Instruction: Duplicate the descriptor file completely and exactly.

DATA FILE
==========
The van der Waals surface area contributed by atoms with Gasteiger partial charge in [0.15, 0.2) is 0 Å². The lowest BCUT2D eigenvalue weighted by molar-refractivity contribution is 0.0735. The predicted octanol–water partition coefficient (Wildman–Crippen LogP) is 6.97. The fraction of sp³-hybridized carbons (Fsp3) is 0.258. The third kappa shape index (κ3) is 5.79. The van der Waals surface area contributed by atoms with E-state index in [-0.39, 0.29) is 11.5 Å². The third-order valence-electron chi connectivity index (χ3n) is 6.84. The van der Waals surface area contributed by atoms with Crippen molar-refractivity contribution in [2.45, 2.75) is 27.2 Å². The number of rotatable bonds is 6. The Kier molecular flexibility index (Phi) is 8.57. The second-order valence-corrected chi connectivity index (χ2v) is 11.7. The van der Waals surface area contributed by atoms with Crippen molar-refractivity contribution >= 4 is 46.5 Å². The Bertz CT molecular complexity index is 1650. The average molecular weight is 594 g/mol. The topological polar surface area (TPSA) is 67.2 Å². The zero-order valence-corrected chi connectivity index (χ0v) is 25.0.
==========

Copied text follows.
The van der Waals surface area contributed by atoms with Gasteiger partial charge in [0.15, 0.2) is 0 Å². The lowest BCUT2D eigenvalue weighted by molar-refractivity contribution is 0.0735. The predicted octanol–water partition coefficient (Wildman–Crippen LogP) is 6.97. The fraction of sp³-hybridized carbons (Fsp3) is 0.258. The third kappa shape index (κ3) is 5.79. The van der Waals surface area contributed by atoms with E-state index in [-0.39, 0.29) is 11.5 Å². The third-order valence-electron chi connectivity index (χ3n) is 6.84. The van der Waals surface area contributed by atoms with Crippen molar-refractivity contribution in [2.45, 2.75) is 27.2 Å². The number of rotatable bonds is 6. The Kier molecular flexibility index (Phi) is 8.57. The second-order valence-corrected chi connectivity index (χ2v) is 11.7. The van der Waals surface area contributed by atoms with Crippen molar-refractivity contribution >= 4 is 46.5 Å². The Bertz CT molecular complexity index is 1650. The average molecular weight is 594 g/mol. The topological polar surface area (TPSA) is 67.2 Å². The zero-order valence-corrected chi connectivity index (χ0v) is 25.0.